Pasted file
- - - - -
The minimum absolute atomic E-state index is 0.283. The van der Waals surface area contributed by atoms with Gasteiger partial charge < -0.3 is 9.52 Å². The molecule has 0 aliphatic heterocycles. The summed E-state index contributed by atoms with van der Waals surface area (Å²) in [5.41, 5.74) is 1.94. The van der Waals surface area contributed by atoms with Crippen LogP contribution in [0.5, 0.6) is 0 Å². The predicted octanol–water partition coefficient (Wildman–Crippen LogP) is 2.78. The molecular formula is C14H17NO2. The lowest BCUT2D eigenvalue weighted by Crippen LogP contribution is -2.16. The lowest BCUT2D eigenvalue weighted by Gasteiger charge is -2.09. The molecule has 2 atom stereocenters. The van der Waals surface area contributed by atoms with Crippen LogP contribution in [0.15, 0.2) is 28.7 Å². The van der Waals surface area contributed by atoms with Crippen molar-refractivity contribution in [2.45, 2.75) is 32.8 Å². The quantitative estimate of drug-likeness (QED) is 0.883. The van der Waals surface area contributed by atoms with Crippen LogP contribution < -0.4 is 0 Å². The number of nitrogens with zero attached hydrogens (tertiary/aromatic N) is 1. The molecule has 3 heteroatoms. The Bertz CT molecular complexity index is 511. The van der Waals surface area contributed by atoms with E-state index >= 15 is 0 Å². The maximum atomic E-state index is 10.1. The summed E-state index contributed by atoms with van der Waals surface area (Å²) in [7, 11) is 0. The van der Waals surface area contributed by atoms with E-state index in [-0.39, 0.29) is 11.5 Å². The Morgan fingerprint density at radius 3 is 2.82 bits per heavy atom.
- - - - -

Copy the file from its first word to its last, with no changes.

The minimum absolute atomic E-state index is 0.283. The van der Waals surface area contributed by atoms with Gasteiger partial charge < -0.3 is 9.52 Å². The molecule has 0 aliphatic heterocycles. The summed E-state index contributed by atoms with van der Waals surface area (Å²) in [5.41, 5.74) is 1.94. The van der Waals surface area contributed by atoms with Crippen LogP contribution in [0.5, 0.6) is 0 Å². The predicted octanol–water partition coefficient (Wildman–Crippen LogP) is 2.78. The molecular formula is C14H17NO2. The lowest BCUT2D eigenvalue weighted by Crippen LogP contribution is -2.16. The lowest BCUT2D eigenvalue weighted by Gasteiger charge is -2.09. The molecule has 2 atom stereocenters. The van der Waals surface area contributed by atoms with Crippen LogP contribution in [0.15, 0.2) is 28.7 Å². The van der Waals surface area contributed by atoms with Crippen molar-refractivity contribution in [2.45, 2.75) is 32.8 Å². The quantitative estimate of drug-likeness (QED) is 0.883. The van der Waals surface area contributed by atoms with Crippen LogP contribution < -0.4 is 0 Å². The number of nitrogens with zero attached hydrogens (tertiary/aromatic N) is 1. The molecule has 3 heteroatoms. The Bertz CT molecular complexity index is 511. The van der Waals surface area contributed by atoms with E-state index >= 15 is 0 Å². The maximum atomic E-state index is 10.1. The summed E-state index contributed by atoms with van der Waals surface area (Å²) in [7, 11) is 0. The van der Waals surface area contributed by atoms with E-state index in [-0.39, 0.29) is 11.5 Å². The Morgan fingerprint density at radius 3 is 2.82 bits per heavy atom.